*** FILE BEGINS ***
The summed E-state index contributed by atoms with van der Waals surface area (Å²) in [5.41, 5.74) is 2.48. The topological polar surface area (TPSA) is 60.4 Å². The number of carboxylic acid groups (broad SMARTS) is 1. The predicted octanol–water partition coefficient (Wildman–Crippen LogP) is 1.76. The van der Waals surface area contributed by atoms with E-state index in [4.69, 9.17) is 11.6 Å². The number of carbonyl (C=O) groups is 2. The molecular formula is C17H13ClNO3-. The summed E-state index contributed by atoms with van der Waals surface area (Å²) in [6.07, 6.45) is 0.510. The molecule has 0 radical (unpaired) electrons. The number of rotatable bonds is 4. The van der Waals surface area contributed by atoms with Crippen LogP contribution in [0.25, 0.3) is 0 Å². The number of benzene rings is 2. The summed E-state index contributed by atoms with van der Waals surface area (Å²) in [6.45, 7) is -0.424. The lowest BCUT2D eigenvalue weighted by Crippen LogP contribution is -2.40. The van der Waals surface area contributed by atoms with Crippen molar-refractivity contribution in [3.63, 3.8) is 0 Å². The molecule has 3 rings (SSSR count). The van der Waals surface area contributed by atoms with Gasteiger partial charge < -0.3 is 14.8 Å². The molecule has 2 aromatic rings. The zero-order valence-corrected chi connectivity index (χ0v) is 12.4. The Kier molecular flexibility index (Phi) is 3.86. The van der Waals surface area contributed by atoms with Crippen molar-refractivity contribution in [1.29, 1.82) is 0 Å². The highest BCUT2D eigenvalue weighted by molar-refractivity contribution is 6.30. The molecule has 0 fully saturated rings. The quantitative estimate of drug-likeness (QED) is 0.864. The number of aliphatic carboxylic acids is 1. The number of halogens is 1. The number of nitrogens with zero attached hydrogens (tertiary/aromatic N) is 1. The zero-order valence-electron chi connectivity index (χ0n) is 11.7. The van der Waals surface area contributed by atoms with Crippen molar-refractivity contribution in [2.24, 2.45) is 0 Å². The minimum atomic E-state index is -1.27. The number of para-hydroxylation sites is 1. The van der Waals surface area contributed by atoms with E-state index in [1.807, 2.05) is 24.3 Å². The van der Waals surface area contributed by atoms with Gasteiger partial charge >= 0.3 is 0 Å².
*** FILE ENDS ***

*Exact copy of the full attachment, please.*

The summed E-state index contributed by atoms with van der Waals surface area (Å²) in [5.41, 5.74) is 2.48. The topological polar surface area (TPSA) is 60.4 Å². The number of carboxylic acid groups (broad SMARTS) is 1. The predicted octanol–water partition coefficient (Wildman–Crippen LogP) is 1.76. The van der Waals surface area contributed by atoms with E-state index in [4.69, 9.17) is 11.6 Å². The number of carbonyl (C=O) groups is 2. The molecular formula is C17H13ClNO3-. The summed E-state index contributed by atoms with van der Waals surface area (Å²) in [6.07, 6.45) is 0.510. The molecule has 0 radical (unpaired) electrons. The number of rotatable bonds is 4. The van der Waals surface area contributed by atoms with Crippen LogP contribution in [0.25, 0.3) is 0 Å². The number of benzene rings is 2. The summed E-state index contributed by atoms with van der Waals surface area (Å²) in [6.45, 7) is -0.424. The lowest BCUT2D eigenvalue weighted by Crippen LogP contribution is -2.40. The van der Waals surface area contributed by atoms with Crippen molar-refractivity contribution in [3.63, 3.8) is 0 Å². The molecule has 3 rings (SSSR count). The van der Waals surface area contributed by atoms with Gasteiger partial charge < -0.3 is 14.8 Å². The molecule has 2 aromatic rings. The zero-order valence-corrected chi connectivity index (χ0v) is 12.4. The Kier molecular flexibility index (Phi) is 3.86. The van der Waals surface area contributed by atoms with Crippen molar-refractivity contribution in [1.29, 1.82) is 0 Å². The highest BCUT2D eigenvalue weighted by molar-refractivity contribution is 6.30. The molecule has 0 fully saturated rings. The quantitative estimate of drug-likeness (QED) is 0.864. The number of aliphatic carboxylic acids is 1. The number of halogens is 1. The number of nitrogens with zero attached hydrogens (tertiary/aromatic N) is 1. The zero-order valence-electron chi connectivity index (χ0n) is 11.7. The van der Waals surface area contributed by atoms with Crippen molar-refractivity contribution in [2.24, 2.45) is 0 Å². The minimum atomic E-state index is -1.27. The number of para-hydroxylation sites is 1. The van der Waals surface area contributed by atoms with E-state index in [1.807, 2.05) is 24.3 Å². The van der Waals surface area contributed by atoms with Gasteiger partial charge >= 0.3 is 0 Å².